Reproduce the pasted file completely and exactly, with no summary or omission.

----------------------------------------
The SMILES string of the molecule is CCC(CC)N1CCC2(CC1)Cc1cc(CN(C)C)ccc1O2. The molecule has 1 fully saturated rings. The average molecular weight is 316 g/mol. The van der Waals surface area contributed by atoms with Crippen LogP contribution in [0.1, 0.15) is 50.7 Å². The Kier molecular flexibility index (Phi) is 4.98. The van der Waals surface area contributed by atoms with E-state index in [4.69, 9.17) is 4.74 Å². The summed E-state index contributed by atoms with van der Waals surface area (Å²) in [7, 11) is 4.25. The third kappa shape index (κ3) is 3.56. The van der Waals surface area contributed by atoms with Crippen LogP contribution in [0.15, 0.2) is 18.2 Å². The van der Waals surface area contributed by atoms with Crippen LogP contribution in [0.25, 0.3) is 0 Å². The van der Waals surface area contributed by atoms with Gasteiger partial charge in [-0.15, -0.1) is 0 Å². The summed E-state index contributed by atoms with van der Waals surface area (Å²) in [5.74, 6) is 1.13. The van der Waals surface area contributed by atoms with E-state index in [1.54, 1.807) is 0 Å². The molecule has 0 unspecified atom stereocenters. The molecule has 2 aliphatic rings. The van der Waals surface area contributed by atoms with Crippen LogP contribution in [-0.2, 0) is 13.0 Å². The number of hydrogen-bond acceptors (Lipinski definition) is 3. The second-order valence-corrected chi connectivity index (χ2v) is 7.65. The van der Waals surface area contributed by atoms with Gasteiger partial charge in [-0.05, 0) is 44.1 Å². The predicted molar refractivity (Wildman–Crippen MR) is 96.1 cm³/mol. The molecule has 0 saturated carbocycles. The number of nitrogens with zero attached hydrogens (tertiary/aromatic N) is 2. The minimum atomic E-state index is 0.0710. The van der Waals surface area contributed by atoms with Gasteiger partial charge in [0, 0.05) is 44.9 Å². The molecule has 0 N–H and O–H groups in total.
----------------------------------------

The SMILES string of the molecule is CCC(CC)N1CCC2(CC1)Cc1cc(CN(C)C)ccc1O2. The molecule has 1 fully saturated rings. The average molecular weight is 316 g/mol. The van der Waals surface area contributed by atoms with Crippen LogP contribution in [0.1, 0.15) is 50.7 Å². The Kier molecular flexibility index (Phi) is 4.98. The van der Waals surface area contributed by atoms with E-state index in [4.69, 9.17) is 4.74 Å². The summed E-state index contributed by atoms with van der Waals surface area (Å²) in [7, 11) is 4.25. The third kappa shape index (κ3) is 3.56. The van der Waals surface area contributed by atoms with Crippen LogP contribution in [0.15, 0.2) is 18.2 Å². The van der Waals surface area contributed by atoms with Crippen LogP contribution in [0.25, 0.3) is 0 Å². The van der Waals surface area contributed by atoms with Gasteiger partial charge in [-0.15, -0.1) is 0 Å². The summed E-state index contributed by atoms with van der Waals surface area (Å²) in [5.74, 6) is 1.13. The van der Waals surface area contributed by atoms with E-state index in [1.54, 1.807) is 0 Å². The molecule has 0 unspecified atom stereocenters. The molecule has 2 aliphatic rings. The van der Waals surface area contributed by atoms with Crippen LogP contribution in [-0.2, 0) is 13.0 Å². The number of hydrogen-bond acceptors (Lipinski definition) is 3. The second-order valence-corrected chi connectivity index (χ2v) is 7.65. The van der Waals surface area contributed by atoms with Gasteiger partial charge in [-0.05, 0) is 44.1 Å². The predicted molar refractivity (Wildman–Crippen MR) is 96.1 cm³/mol. The molecule has 0 saturated carbocycles. The number of nitrogens with zero attached hydrogens (tertiary/aromatic N) is 2. The minimum atomic E-state index is 0.0710. The van der Waals surface area contributed by atoms with Gasteiger partial charge in [0, 0.05) is 44.9 Å². The molecule has 0 N–H and O–H groups in total.